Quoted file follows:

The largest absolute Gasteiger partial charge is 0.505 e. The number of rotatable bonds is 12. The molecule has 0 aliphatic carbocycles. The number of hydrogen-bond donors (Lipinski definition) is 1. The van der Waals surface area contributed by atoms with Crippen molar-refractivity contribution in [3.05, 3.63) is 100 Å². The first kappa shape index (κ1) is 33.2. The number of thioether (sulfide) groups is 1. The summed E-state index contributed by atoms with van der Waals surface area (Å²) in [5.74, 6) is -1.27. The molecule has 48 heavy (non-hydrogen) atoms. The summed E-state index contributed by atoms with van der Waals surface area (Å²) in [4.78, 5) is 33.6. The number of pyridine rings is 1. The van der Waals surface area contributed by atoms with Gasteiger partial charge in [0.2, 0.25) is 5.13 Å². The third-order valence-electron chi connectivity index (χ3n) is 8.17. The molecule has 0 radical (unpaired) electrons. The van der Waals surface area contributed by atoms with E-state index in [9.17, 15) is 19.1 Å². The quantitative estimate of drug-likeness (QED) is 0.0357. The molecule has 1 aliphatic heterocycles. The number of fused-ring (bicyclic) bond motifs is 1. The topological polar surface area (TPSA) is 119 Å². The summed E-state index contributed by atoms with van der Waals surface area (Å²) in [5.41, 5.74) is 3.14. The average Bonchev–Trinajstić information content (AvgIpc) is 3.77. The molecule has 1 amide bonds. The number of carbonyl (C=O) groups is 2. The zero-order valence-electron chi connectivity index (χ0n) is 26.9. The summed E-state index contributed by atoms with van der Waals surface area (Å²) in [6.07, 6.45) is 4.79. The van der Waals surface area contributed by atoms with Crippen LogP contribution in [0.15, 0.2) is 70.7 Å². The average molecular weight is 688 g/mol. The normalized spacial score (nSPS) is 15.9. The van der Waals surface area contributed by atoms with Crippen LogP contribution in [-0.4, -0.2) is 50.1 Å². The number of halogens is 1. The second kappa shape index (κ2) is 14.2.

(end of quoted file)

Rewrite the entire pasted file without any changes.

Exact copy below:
The largest absolute Gasteiger partial charge is 0.505 e. The number of rotatable bonds is 12. The molecule has 0 aliphatic carbocycles. The number of hydrogen-bond donors (Lipinski definition) is 1. The van der Waals surface area contributed by atoms with Crippen molar-refractivity contribution in [3.05, 3.63) is 100 Å². The first kappa shape index (κ1) is 33.2. The number of thioether (sulfide) groups is 1. The summed E-state index contributed by atoms with van der Waals surface area (Å²) in [5.74, 6) is -1.27. The molecule has 48 heavy (non-hydrogen) atoms. The summed E-state index contributed by atoms with van der Waals surface area (Å²) in [4.78, 5) is 33.6. The number of pyridine rings is 1. The van der Waals surface area contributed by atoms with Gasteiger partial charge in [0.2, 0.25) is 5.13 Å². The third-order valence-electron chi connectivity index (χ3n) is 8.17. The molecule has 0 radical (unpaired) electrons. The van der Waals surface area contributed by atoms with E-state index in [9.17, 15) is 19.1 Å². The quantitative estimate of drug-likeness (QED) is 0.0357. The molecule has 1 aliphatic heterocycles. The number of fused-ring (bicyclic) bond motifs is 1. The topological polar surface area (TPSA) is 119 Å². The summed E-state index contributed by atoms with van der Waals surface area (Å²) in [5.41, 5.74) is 3.14. The average Bonchev–Trinajstić information content (AvgIpc) is 3.77. The molecule has 1 amide bonds. The number of carbonyl (C=O) groups is 2. The zero-order valence-electron chi connectivity index (χ0n) is 26.9. The summed E-state index contributed by atoms with van der Waals surface area (Å²) in [6.07, 6.45) is 4.79. The van der Waals surface area contributed by atoms with Crippen LogP contribution in [0.15, 0.2) is 70.7 Å². The average molecular weight is 688 g/mol. The normalized spacial score (nSPS) is 15.9. The van der Waals surface area contributed by atoms with Crippen LogP contribution in [-0.4, -0.2) is 50.1 Å². The number of halogens is 1. The second kappa shape index (κ2) is 14.2.